PUMA
Istituto di Fisiologia Clinica     
Garne E., Dolk H., Loane M., Wellesley D., Barisic I., Calzolari E., Densem J., Greenless R., Haeusler M., Nelen V., Verellen-Dumolin C., Randrianaivo H., Khoshnood B., Doray B., Queisser-Luft A., Rissman A., O'Mahony M., McDonnel B., Mullaney C., Bianchi F., Gatt M., Bakker M., Klungsoyr Melve K., Matias Dias C., Latos-Bielenska A., Salvador J., Larraitz A., Addor M., Wertelecki W., Draper E., Rankin J., Boyd P., Tucker D. Paper 5: Surveillance of Multiple Congenital Anomalies: Implementazion of a Computer Algorithm in European Register for Classification of Cases. In: Birth Defects Research Part A-Clinical and Molecular Teratology, vol. 91 (S1) pp. 44 - 50. Willey-Liss Inc, 2011.
 
 
Abstract
(English)
BACKGROUND Surveillance of multiple congenital anomalies is considered to be more sensitive for the detection of new teratogens than surveillance of all or isolated congenital anomalies. Current literature proposes the manual review of all cases for classification into isolated or multiple congenital anomalies. METHODS Multiple anomalies were defined as two or more major congenital anomalies, excluding sequences and syndromes. A computer algorithm for classification of major congenital anomaly cases in the EUROCAT database according to International Classification of Diseases (ICD)v10 codes was programmed, further developed, and implemented for 1 year's data (2004) from 25 registries. The group of cases classified with potential multiple congenital anomalies were manually reviewed by three geneticists to reach a final agreement of classification as "multiple congenital anomaly" cases. RESULTS A total of 17,733 cases with major congenital anomalies were reported giving an overall prevalence of major congenital anomalies at 2.17%. The computer algorithm classified 10.5% of all cases as "potentially multiple congenital anomalies". After manual review of these cases, 7% were agreed to have true multiple congenital anomalies. Furthermore, the algorithm classified 15% of all cases as having chromosomal anomalies, 2% as monogenic syndromes, and 76% as isolated congenital anomalies. The proportion of multiple anomalies varies by congenital anomaly subgroup with up to 35% of cases with bilateral renal agenesis. CONCLUSIONS The implementation of the EUROCAT computer algorithm is a feasible, efficient, and transparent way to improve classification of congenital anomalies for surveillance and research. Birth Defects Research (Part A), 2011. 2011 Wiley-Liss, Inc.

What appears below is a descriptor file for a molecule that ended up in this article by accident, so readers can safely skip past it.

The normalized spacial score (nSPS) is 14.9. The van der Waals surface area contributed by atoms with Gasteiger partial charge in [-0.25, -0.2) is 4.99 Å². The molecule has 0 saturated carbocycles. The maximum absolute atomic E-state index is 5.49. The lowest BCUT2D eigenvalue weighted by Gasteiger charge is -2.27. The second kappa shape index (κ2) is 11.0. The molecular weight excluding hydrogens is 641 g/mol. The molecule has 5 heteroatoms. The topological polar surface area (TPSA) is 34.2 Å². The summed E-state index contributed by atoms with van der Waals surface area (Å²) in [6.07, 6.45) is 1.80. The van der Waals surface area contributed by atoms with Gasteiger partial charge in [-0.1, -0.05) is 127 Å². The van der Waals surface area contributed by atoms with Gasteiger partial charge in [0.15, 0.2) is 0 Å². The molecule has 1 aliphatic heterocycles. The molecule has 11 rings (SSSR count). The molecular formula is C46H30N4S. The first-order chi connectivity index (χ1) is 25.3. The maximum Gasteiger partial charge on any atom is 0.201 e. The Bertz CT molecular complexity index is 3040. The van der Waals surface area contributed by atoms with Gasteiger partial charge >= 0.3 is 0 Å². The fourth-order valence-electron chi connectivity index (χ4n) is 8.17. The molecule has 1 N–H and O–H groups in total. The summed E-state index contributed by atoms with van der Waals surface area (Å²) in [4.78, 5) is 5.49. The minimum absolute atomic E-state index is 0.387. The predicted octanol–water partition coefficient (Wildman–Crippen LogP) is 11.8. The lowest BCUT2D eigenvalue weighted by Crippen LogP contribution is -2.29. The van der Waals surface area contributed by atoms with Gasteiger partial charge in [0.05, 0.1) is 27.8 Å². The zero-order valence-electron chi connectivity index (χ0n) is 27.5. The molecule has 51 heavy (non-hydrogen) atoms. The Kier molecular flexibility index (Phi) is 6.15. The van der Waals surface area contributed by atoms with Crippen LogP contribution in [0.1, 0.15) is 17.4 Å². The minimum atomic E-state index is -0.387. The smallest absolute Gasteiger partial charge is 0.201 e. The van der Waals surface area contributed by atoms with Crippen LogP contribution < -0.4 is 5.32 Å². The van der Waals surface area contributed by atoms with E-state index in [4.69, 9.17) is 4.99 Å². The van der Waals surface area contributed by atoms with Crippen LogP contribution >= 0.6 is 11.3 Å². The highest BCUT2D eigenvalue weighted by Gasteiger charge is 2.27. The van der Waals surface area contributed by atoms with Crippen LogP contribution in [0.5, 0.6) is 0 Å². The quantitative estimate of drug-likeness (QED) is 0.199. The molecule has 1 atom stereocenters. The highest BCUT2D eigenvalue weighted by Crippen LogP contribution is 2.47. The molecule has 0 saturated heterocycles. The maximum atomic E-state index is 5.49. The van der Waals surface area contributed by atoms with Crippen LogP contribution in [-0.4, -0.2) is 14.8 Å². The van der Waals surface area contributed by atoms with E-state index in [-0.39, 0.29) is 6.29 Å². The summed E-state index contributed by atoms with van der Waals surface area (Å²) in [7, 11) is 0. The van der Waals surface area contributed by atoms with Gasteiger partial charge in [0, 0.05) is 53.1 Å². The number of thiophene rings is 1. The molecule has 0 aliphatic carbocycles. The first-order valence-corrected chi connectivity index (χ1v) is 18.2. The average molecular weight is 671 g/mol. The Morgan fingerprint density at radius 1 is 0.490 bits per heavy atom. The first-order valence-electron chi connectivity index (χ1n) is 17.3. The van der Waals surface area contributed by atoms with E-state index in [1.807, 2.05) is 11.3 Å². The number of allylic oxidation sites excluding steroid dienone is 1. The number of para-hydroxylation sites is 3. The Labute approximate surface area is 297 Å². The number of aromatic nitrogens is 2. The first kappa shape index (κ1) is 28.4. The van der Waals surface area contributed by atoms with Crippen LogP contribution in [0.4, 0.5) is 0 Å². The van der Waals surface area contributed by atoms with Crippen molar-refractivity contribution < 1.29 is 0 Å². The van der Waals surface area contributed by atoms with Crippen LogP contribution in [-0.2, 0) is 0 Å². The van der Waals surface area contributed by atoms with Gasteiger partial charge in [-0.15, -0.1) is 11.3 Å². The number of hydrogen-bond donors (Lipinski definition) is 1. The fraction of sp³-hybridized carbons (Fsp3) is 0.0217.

URL: http://onlinelibrary.wiley.com/doi/10.1002/bdra.20777/abstract
DOI: 10.1002/bdra.20777
Subject Multiple congenital anomaly
computer algorithm
classification
surveillance
etiology


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